Published in TCI Now on 18th September,2012
The TCI is benefitting from the most far-reaching reform programme conducted in any UK Overseas Territory said Governor Ric Todd, as he published his final quarterly progress report on the interim administration’s milestones on Tuesday.

Progress against the eight milestones has left the TCI with an improved, more effective and sustainable public service; modernised legislation; stronger control of its public finances investing in key priorities; and sound management of the economy, which has been growing since 2010 and by 4.1% in 2011.

These principles have sought to instil good governance at the heart of the public service and have underpinned the activities of the interim administration since it took on responsibility for governing the Territory following the suspension of the TCI Constitution after the damning conclusions reached by the Sir Robin Auld led Commission of Inquiry in 2009.

The six-month long, highly detailed investigation by Sir Robin concluded that there was a high probability of systematic corruption in the TCI government, legislature and public officers of the Territory; compounded by a serious deterioration – from an already low level – in the Territory’s system of governance and public financial management. This corruption appeared to have consisted mainly of bribery and fraud by developers and other investors of Ministers and public officers, so as to secure Crown Land on favourable terms.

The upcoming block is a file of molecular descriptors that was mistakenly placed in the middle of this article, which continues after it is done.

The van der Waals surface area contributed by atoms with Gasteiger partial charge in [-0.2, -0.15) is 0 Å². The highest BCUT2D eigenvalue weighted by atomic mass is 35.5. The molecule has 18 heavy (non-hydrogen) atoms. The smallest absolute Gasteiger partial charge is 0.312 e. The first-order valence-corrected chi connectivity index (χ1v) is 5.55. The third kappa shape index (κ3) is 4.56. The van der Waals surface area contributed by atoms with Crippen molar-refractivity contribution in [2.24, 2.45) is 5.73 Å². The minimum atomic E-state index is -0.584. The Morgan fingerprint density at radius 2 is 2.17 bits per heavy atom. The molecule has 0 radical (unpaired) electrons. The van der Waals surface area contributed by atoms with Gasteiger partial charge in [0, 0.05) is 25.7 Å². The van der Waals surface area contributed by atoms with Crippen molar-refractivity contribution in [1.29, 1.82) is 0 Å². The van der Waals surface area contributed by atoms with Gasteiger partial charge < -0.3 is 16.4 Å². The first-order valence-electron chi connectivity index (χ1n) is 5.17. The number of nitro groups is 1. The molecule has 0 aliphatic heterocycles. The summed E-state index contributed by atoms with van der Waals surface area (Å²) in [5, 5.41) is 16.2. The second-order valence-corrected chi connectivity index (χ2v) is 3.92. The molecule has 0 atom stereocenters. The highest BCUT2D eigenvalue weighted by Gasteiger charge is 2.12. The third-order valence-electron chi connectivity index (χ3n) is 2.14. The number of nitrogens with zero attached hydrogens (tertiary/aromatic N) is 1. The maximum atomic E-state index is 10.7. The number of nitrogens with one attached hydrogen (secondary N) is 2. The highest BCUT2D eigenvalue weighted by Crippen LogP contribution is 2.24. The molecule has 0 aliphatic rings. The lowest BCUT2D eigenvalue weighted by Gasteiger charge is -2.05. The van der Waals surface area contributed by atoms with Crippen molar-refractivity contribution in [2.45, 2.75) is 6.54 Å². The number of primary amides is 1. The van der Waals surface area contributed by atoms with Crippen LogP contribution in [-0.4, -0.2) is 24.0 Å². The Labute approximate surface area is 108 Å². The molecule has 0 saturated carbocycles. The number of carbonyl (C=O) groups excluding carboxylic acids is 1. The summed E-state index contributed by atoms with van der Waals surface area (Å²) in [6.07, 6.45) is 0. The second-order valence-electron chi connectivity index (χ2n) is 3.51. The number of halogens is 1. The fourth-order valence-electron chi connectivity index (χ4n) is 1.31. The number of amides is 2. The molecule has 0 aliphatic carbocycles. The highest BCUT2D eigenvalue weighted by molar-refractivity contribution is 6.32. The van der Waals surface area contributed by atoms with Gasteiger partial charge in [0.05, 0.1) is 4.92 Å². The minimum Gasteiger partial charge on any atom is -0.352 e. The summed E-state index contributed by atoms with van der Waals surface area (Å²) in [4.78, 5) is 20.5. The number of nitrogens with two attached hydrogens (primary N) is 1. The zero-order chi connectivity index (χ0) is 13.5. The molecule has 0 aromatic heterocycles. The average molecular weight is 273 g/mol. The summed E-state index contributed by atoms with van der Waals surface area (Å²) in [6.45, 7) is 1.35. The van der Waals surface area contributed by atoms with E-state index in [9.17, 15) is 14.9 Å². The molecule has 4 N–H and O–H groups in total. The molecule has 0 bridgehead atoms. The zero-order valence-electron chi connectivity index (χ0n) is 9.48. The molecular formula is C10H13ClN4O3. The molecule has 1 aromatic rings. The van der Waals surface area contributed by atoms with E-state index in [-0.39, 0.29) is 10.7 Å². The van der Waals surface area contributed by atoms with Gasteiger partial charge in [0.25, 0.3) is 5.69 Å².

The eight milestones themselves were published in 2010 and outlined the practical steps that would need to be taken in order address the institutional problems and return to an elected Assembly and Government. Achievements against them have led to the TCI Constitution being reinstated on 15 October, triggering the general election on 9 November 2012.

“With the prospect of fresh elections now firmly in sight, the beneficial changes brought about by the milestones provides any future elected administration with a solid and more sustainable base with which to consider affordable levels of public expenditure, demonstrate continued good governance and achieve sustainable economic development to the benefit of all people in TCI,” said Todd.

“I would like to take this opportunity to thank everyone across TCI, in the Governor’s Office and UK government for all of their hard work and commitment to embed the reforms in everyday practices and embrace these better ways of working. The support provided by TCI public servants, advisers, legal drafters and numerous other contributors has been exceptional. The programme of work to modernise the management and delivery of public services in TCI, as well as to put public finances on the road to recovery, modernise legislation and strengthen the economy is simply most extensive undertaken for any UK overseas territory.”



High rise decisions for elected government says governor
Published on September 18, 2012 in TCI News Now.

Changes in legislation to permit high rise developments in the Turks and Caicos Islands will be the decision of a democratically elected House of Assembly and Government, Governor Ric Todd announced on Monday.

Explaining his decision, Todd stated: “The Skyline proposal for a mixed use, 28-storey high rise development on Providenciales has been widely debated across TCI for some weeks.